Time Warner Cable might have its own cord cut.
Two big cable operators — Comcast Corp. and Charter Communications — are interested in acquiring Time Warner Cable, the nation's second-largest cable operator, which boasts more than 1 million customers in Los Angeles and an additional 11 million around the country.
Any combination would reduce the menu of providers in California; Charter provides service to Long Beach, Burbank and Alhambra, and Comcast has customers in the northern and central regions of the state.
Charter’s interest in acquiring Time Warner Cable has been no secret, but Comcast, the nation’s largest pay-TV distributor with more than 21 million customers, emerged as a potential bidder on Friday.
People familiar with the matter said that Time Warner Cable reached out to Comcast in the hopes of blocking Charter, which has been lining up financing to make an offer.
Though Time Warner Cable has never publicly commented on the much smaller Charter's interest, executives there have said they would resist any deal that did not provide maximum value to their shareholders — such as a heavily leveraged bid.
A Comcast-Time Warner Cable combination would create a pay-TV juggernaut that could better compete against satellite broadcasters DirecTV and Dish Network and telephone companies Verizon and AT&T.;
The deal also could help pay-TV providers keep a lid on rapidly rising programming costs, which have threatened the industry by prompting more consumers to cut the cable cord.
Wall Street reacted positively to reports of a merger, including the possibility that Comcast and Charter could team up to buy Time Warner Cable and then divide its holdings. That’s what happened seven years ago when Time Warner Cable and Comcast joined forces to buy Adelphia Communications.
“A combination of Charter and Comcast would make all the sense in the world,” media analyst Craig Moffett of MoffettNathanson Research said in an interview. "Time Warner Cable’s two crown jewels are New York and Los Angeles,” Moffett said, adding that one scenario would be for Charter to pick up the Los Angeles market, becoming the region’s dominant pay-TV operator. Philadelphia-based Comcast would seem most interested in Time Warner Cable’s operations in New York City.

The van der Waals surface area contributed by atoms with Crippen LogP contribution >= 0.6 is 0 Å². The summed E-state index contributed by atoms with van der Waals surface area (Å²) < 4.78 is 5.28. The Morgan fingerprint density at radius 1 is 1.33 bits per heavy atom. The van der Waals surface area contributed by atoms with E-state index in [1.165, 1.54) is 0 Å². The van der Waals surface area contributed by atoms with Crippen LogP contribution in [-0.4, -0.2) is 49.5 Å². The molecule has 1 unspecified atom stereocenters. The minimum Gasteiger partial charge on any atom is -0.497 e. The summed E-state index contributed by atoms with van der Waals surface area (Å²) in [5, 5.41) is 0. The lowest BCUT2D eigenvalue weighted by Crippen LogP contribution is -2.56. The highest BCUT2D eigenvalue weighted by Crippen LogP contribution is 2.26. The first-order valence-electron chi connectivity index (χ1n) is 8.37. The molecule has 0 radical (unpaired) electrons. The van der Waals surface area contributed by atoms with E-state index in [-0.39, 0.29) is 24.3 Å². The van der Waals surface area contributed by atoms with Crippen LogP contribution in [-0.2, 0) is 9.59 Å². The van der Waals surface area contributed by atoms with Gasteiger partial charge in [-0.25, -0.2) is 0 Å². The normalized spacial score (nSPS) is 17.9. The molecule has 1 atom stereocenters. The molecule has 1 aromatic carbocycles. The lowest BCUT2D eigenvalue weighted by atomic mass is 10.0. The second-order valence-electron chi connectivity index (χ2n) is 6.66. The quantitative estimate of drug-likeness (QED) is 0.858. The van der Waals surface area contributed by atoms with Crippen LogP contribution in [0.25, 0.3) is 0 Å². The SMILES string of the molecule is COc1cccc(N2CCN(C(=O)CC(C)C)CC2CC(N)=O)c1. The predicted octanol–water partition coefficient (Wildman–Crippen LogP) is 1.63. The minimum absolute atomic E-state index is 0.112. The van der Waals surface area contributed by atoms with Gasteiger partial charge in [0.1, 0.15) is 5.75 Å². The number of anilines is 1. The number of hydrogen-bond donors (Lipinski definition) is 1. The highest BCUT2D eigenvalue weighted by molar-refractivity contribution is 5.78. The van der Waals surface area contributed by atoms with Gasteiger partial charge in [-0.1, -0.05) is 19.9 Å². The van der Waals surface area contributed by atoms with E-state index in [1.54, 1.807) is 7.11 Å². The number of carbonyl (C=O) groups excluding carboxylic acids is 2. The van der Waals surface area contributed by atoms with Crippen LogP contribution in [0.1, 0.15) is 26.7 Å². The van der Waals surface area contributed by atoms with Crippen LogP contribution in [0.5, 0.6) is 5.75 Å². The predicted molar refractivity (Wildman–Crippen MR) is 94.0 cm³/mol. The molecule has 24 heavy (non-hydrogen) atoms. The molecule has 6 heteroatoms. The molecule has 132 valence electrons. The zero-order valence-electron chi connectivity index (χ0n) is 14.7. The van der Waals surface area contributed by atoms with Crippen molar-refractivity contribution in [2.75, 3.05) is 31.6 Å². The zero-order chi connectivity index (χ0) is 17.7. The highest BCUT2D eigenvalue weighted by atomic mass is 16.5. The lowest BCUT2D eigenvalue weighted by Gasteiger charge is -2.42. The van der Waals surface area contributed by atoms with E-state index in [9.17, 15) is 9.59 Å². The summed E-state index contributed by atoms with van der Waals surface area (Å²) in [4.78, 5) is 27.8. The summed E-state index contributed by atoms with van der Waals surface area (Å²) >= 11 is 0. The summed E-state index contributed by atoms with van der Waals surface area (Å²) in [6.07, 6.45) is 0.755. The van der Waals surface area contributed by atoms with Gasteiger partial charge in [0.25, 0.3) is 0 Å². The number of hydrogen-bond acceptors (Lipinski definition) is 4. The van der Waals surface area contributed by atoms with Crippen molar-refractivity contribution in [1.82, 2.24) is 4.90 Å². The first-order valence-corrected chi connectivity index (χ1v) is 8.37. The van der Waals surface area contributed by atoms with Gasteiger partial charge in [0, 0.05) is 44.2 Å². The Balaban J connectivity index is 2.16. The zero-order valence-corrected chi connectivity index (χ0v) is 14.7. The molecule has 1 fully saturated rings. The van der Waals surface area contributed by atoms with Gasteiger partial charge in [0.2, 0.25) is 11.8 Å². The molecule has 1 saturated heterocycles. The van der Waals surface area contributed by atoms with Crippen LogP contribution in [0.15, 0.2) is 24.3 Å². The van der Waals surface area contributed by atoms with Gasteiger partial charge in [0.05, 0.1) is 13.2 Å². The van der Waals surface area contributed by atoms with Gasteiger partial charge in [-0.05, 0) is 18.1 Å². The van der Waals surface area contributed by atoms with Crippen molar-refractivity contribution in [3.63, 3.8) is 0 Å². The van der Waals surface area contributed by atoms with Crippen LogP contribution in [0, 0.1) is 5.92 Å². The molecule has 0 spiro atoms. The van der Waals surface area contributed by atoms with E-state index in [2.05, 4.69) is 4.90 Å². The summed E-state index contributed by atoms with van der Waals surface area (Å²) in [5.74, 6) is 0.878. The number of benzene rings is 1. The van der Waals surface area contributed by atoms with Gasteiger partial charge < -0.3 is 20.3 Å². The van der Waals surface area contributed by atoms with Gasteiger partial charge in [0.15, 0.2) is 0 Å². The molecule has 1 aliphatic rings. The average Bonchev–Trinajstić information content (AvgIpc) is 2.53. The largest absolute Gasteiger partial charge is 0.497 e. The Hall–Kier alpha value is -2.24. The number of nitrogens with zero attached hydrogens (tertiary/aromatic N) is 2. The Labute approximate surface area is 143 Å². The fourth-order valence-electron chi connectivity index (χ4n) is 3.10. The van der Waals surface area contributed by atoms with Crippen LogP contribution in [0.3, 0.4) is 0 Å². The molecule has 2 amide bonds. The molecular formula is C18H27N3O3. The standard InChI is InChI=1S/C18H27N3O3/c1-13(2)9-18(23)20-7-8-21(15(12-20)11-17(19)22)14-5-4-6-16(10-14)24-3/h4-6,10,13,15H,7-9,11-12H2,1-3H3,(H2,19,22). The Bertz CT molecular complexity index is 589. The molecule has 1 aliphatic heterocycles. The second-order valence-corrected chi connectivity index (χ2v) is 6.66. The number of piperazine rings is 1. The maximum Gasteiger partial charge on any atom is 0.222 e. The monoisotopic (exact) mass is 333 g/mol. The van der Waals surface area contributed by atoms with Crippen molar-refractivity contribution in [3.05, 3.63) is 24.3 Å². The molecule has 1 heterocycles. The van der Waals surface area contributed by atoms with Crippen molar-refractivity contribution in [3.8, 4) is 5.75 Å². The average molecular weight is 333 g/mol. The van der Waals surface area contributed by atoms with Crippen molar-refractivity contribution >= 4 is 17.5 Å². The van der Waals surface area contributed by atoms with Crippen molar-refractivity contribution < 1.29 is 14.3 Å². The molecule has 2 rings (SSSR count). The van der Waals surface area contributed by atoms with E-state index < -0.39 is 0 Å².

Time Warner Cable also has been bulking up in sports programming, an area of expertise for Comcast and NBCUniversal. Comcast owns several regional sports networks around the country. Time Warner Cable operates a Lakers channel in Los Angeles and next year plans to launch a new network that will carry the Dodgers.
Although there have been informal talks between Comcast and Time Warner Cable, people close to the companies on Friday emphasized that no active negotiations were underway, and that no deal was certain.
Wall Street has been preparing for another wave of consolidation in the cable industry as distributors want to become more muscular to better compete in a technologically complex and competitive landscape. Operators also want more leverage in negotiations with major programmers such as Viacom, Walt Disney Co. and 21st Century Fox.
In the last couple of years, powerful programmers have wrangled big rate increases, despite the efforts of the cable operators who buy that programming.
Time Warner Cable fought a bruising battle with CBS over a new distribution contract last summer. Resulting blackouts in major cities contributed to the cable company’s loss of more than 300,000 subscribers.
In addition, pay-TV providers want to add to their subscriber base and provide broadband service as more people migrate to the Internet and mobile devices.
Analysts and activists on Friday expressed concern that any combination might invite antitrust concerns and government scrutiny, particularly if Comcast tried to swallow all of Time Warner Cable.
“We believe government approval would be possible, but it would be costly, with serious risk,” Christopher C. King and David Kaut, analysts with the investment firm Stifel, Nicolaus & Co., wrote in a report. “This would be a brawl.”
There are no Federal Communications Commission rules that would prohibit these deals, but regulators and lawmakers might look askance at any combination. That may be especially true in the case of Comcast because of its acquisition nearly three years ago of NBCUniversal, which makes it one of the biggest owners of entertainment content.
Media watchdogs are wary of more media consolidation, which cable operators like John Malone, whose Liberty Media earlier this year bought 27% of Charter, have insisted is necessary for cable companies’ survival.
“Any deal would have very negative consequences for consumers,” warned S. Derek Turner, research director of Free Press, a Washington, D.C.-based consumer advocacy organization.
A Comcast-Time Warner Cable pairing would be an “unthinkable deal,” Turner said, because it would give Comcast control of about one-third of the nation’s video and broadband customers.
Charter would also be problematic for Turner.
“Charter and John Malone have stated quite clearly that they think the best way to grow value for their company is by imposing very draconian data caps on their broadband Internet customers,” Turner said.
Time Warner Cable, which has a market capitalization of $35 billion, has previously rebuffed approaches from the much smaller Charter, which has a market cap of $13 billion. Comcast’s market value is nearly $130 billion.
Stocks of all three companies got a lift Friday. Time Warner Cable jumped 10% to $132.92 a share; Charter climbed 6% to $134.66 a share and Comcast closed up 4% to $49.52 a share.
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